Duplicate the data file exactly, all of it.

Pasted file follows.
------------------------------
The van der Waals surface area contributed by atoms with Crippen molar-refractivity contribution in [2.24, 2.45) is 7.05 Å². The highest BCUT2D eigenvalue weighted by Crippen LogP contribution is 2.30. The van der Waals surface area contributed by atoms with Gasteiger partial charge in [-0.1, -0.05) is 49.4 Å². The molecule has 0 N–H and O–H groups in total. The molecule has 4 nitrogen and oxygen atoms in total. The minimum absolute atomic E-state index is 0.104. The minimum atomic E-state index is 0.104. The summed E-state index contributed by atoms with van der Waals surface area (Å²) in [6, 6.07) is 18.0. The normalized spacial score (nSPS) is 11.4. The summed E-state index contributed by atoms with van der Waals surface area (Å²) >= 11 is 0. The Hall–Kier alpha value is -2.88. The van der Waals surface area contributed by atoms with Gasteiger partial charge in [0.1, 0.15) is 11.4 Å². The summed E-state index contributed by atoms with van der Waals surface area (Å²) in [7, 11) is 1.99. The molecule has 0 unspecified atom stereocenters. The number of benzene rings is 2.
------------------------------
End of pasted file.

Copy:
The van der Waals surface area contributed by atoms with Crippen molar-refractivity contribution in [2.24, 2.45) is 7.05 Å². The highest BCUT2D eigenvalue weighted by Crippen LogP contribution is 2.30. The van der Waals surface area contributed by atoms with Gasteiger partial charge in [-0.1, -0.05) is 49.4 Å². The molecule has 0 N–H and O–H groups in total. The molecule has 4 nitrogen and oxygen atoms in total. The minimum absolute atomic E-state index is 0.104. The minimum atomic E-state index is 0.104. The summed E-state index contributed by atoms with van der Waals surface area (Å²) in [6, 6.07) is 18.0. The normalized spacial score (nSPS) is 11.4. The summed E-state index contributed by atoms with van der Waals surface area (Å²) >= 11 is 0. The Hall–Kier alpha value is -2.88. The van der Waals surface area contributed by atoms with Gasteiger partial charge in [0.1, 0.15) is 11.4 Å². The summed E-state index contributed by atoms with van der Waals surface area (Å²) in [7, 11) is 1.99. The molecule has 0 unspecified atom stereocenters. The number of benzene rings is 2.